On a trip to the Philippines, I learned how cacao trees are planted. Until it is about nine months old and begins to produce the very first part of a tree, a seedling is nurtured. To ensure that it produces rich chocolate, as soon as the lush, green leaves appear, they are snipped. What’s left is a stalk. What surprised me is the stalk is then slit and a piece of the mature cacao tree is grafted to it.
I was told that if a cacao tree were left to its own accord, it would take five years to produce fruit, but grafting an older tree to a sapling allows the tree to produce chocolate in two years. Grafting reduces the amount of time and energy a seedling needs to become a fully productive tree by well over 50 percent. This is how I think of the relationship between a leader and a follower.
Leader & Follower
The notion of belonging can be greatly impacted when a seasoned employee spends time with a new seedling. It is also indicative of how leadership works together to strengthen the culture and create moments of cohesion, the key to organizational success.
Employees are like trees. They start as seedlings, and when nurtured and cared for in an exceptional way, they grow to become trees—in some instances, very tall trees. Employees with tenure have a great level of organizational intelligence. They know how the organization works, how people interact, and how to get things done that cannot be conveyed in policy, procedure, or documented desk job aid. Therefore, we want our trees to stay and belong to the forest.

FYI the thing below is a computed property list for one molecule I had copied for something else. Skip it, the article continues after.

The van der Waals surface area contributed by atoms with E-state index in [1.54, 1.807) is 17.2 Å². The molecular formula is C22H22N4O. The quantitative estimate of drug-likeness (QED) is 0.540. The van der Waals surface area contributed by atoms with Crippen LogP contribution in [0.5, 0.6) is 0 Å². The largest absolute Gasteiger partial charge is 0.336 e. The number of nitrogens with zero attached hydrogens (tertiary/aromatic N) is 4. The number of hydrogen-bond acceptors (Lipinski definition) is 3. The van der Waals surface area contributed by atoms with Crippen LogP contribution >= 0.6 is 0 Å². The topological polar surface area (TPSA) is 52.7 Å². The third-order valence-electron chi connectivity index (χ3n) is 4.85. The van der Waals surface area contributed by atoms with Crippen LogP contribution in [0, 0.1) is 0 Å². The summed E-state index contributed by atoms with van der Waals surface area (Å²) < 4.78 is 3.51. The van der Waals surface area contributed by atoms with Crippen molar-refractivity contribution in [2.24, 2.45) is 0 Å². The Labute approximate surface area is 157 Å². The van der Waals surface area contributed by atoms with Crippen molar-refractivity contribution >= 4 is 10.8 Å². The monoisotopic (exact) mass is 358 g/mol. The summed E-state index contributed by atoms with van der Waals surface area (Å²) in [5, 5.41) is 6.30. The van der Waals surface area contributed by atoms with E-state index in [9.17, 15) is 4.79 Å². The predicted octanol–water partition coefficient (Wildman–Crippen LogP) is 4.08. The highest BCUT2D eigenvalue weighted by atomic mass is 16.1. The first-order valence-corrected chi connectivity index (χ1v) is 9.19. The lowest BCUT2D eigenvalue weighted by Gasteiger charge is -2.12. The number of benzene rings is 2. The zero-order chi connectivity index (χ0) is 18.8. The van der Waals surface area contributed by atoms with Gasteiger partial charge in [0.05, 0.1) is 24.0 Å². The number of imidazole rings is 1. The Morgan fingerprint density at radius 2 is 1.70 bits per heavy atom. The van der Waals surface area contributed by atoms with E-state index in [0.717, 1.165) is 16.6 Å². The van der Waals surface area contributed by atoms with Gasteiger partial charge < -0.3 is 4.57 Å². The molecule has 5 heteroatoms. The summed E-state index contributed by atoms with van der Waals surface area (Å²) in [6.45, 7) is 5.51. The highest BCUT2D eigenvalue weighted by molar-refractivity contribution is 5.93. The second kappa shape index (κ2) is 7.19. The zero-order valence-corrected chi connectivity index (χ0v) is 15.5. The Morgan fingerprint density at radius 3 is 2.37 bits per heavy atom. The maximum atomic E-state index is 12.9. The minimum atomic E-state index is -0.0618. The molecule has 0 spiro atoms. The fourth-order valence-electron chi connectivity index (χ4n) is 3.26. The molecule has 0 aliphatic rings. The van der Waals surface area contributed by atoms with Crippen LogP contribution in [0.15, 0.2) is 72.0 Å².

One of the ways we care for our trees is with human resources programs and systems. Individuals working in HR are Champions of People. They reflect employees’ voices and help leaders work through a myriad of red tape and complicated legislation to ensure the work environment is safe and sound for all who enter.
HR Strategies & Practices
My organization—South Carolina Federal Credit Union—spends a considerable amount of time and money to put programs and systems in place that are designed to make employees enjoy where they work. The strategy is to retain employees and everything hinges on this concept. These HR Strategies & Practices align, balance, and actively administer employee-related functions, such as talent acquisition; onboarding; salary administration; benefits; mental, physical, and financial well-being initiatives; relational and social connectivity; performance development; evaluation; and talent retention.
These programs offer support to leaders in their effort to make a strong emotional connection between employee and employer—and that it’s enough of a connection to retain employees because they feel they belong, one of the key components of a Cohesion Culture™.
What practices do you have in place to ensure you’re cultivating the seeds of your organization? Please share your strategies below!